Thursday, March 8, 2012

Time to start saving those 2liter bottles again

plastic bottle green house build guide !
Check out this tutorial on how to make a greenhouse out of plastic 2liter soda bottles over at

Instructions on how to build a plastic bottle greenhouse using 2ltr plastic lemonade bottles. This was produced as part of the Greenspaces project with primary schools in Moray.
How I built my Greenhouse, or how to ignore instructions and get away with it!

Plastic bottle greenhouse

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Wednesday, March 7, 2012

Buffalo Bird Woman's Garden

Last night I bought a new book on dehydrating. Drying With an Attitude By Mary T. Bell. At the start of this book she states "One of my mentors has been Buffalo Bird Woman."  She describes this book as "a rare and valuable window into the past by clearly documenting specific details of how Native Americans grew, harvested, dried, stored, and cooked their food." 

This reminded me that A while ago when I read The Resilient Gardener by Carol Deppe. Carol frequently referred to Buffalo Bird Woman’s garden.

Buffalo Bird Woman, a Hidatsa Indian born about 1839, was an expert gardener. Following centuries-old methods, she and the women of her family raised huge crops of corn, squash, beans, and sunflowers on the rich bottom lands of the Missouri River in what is now North Dakota. When she was young, her fields were near Like-a-Fishhook, the earth-lodge village that the Hidatsa shared with the Mandan and Arikara. When she grew older, the families of the three tribes moved to individual allotments on the Fort Berthold Indian Reservation.In Buffalo Bird Woman's Garden, first published in 1917, anthropologist Gilbert L. Wilson transcribed the words of this remarkable woman, whose advice today's gardeners can still follow. She describes a year of activities, from preparing and planting the fields through cultivating, harvesting, and storing foods. She gives recipes for cooking typical Hidatsa dishes. And she tells of the stories, songs, and ceremonies that were essential to a bountiful harvest.A new introduction by anthropologist and ethnobotanist Jeffery R. Hanson describes the Hidatsa people's ecologically sound methods of gardening and Wilson's work with this traditional gardener.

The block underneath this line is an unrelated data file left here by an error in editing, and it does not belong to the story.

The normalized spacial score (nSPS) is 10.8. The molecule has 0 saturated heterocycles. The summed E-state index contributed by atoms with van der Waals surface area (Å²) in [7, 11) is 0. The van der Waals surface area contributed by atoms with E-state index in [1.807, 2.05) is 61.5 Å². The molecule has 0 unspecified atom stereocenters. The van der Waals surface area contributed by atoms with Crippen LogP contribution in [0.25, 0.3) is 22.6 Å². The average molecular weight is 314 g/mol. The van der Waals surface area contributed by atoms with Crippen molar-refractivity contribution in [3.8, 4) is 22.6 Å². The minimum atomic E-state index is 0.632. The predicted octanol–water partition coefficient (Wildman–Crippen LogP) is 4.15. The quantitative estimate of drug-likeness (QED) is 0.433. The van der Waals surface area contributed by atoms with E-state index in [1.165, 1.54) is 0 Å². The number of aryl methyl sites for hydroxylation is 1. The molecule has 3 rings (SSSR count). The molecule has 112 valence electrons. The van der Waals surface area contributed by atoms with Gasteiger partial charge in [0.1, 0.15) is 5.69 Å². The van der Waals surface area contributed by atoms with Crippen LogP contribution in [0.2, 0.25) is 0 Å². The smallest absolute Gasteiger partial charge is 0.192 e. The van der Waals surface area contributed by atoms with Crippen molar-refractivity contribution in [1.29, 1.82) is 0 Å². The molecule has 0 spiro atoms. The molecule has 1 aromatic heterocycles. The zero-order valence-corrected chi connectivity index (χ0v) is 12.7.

After reading reviews of this book that glowingly state testimonials such as "As a messenger of the old ways, she detailed how to build drying platforms, the best days to dry corn, beans, squash, buffalo, serviceberries, prairie turnips, and more. She cached food for two years in case the next growing season was a failure."  I knew this is a must read for me.

Each of the pictures of the books in this post are links to amazon where you can purchase them. But if your cheap frugal like me, I wanted to share a link I found where you can download a copy of Buffalo Bird Woman's Garden: Agriculture of the Hidatsa Indians for free from the 
Hathi Trust Logo
Digital Library

  Click here to go to book

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